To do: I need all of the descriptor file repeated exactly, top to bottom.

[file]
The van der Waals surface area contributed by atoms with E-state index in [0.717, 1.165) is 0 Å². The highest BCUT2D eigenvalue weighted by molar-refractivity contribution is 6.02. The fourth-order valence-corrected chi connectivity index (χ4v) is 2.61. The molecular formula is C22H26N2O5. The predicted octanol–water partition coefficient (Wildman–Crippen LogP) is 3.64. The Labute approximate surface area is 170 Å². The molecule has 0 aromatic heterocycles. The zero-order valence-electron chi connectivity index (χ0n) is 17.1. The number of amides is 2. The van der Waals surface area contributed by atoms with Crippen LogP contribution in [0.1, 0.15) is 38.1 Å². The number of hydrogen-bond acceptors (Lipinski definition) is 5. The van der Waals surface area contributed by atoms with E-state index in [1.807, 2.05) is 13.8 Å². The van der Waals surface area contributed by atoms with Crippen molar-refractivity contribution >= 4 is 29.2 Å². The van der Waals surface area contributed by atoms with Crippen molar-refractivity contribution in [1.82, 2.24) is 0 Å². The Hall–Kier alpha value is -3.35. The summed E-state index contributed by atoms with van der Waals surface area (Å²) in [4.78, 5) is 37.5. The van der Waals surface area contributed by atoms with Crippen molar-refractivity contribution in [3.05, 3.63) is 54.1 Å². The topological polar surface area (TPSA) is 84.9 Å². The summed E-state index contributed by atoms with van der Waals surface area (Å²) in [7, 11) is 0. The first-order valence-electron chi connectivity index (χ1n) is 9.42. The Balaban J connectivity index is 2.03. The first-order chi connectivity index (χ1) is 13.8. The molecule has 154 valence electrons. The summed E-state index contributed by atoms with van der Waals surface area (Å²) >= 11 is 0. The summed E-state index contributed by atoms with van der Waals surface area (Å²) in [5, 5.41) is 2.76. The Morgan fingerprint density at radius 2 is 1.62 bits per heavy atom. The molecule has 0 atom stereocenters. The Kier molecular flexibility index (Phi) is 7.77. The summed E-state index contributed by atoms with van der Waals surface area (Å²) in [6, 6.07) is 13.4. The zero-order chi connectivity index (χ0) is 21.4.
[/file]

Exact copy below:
The van der Waals surface area contributed by atoms with E-state index in [0.717, 1.165) is 0 Å². The highest BCUT2D eigenvalue weighted by molar-refractivity contribution is 6.02. The fourth-order valence-corrected chi connectivity index (χ4v) is 2.61. The molecular formula is C22H26N2O5. The predicted octanol–water partition coefficient (Wildman–Crippen LogP) is 3.64. The Labute approximate surface area is 170 Å². The molecule has 0 aromatic heterocycles. The zero-order valence-electron chi connectivity index (χ0n) is 17.1. The number of amides is 2. The van der Waals surface area contributed by atoms with Crippen LogP contribution in [0.1, 0.15) is 38.1 Å². The number of hydrogen-bond acceptors (Lipinski definition) is 5. The van der Waals surface area contributed by atoms with E-state index in [1.807, 2.05) is 13.8 Å². The van der Waals surface area contributed by atoms with Crippen molar-refractivity contribution >= 4 is 29.2 Å². The van der Waals surface area contributed by atoms with Crippen molar-refractivity contribution in [1.82, 2.24) is 0 Å². The Hall–Kier alpha value is -3.35. The summed E-state index contributed by atoms with van der Waals surface area (Å²) in [4.78, 5) is 37.5. The van der Waals surface area contributed by atoms with Crippen molar-refractivity contribution in [3.05, 3.63) is 54.1 Å². The topological polar surface area (TPSA) is 84.9 Å². The summed E-state index contributed by atoms with van der Waals surface area (Å²) in [7, 11) is 0. The first-order valence-electron chi connectivity index (χ1n) is 9.42. The Balaban J connectivity index is 2.03. The first-order chi connectivity index (χ1) is 13.8. The molecule has 154 valence electrons. The summed E-state index contributed by atoms with van der Waals surface area (Å²) >= 11 is 0. The summed E-state index contributed by atoms with van der Waals surface area (Å²) in [5, 5.41) is 2.76. The Morgan fingerprint density at radius 2 is 1.62 bits per heavy atom. The molecule has 0 atom stereocenters. The Kier molecular flexibility index (Phi) is 7.77. The summed E-state index contributed by atoms with van der Waals surface area (Å²) in [6, 6.07) is 13.4. The zero-order chi connectivity index (χ0) is 21.4.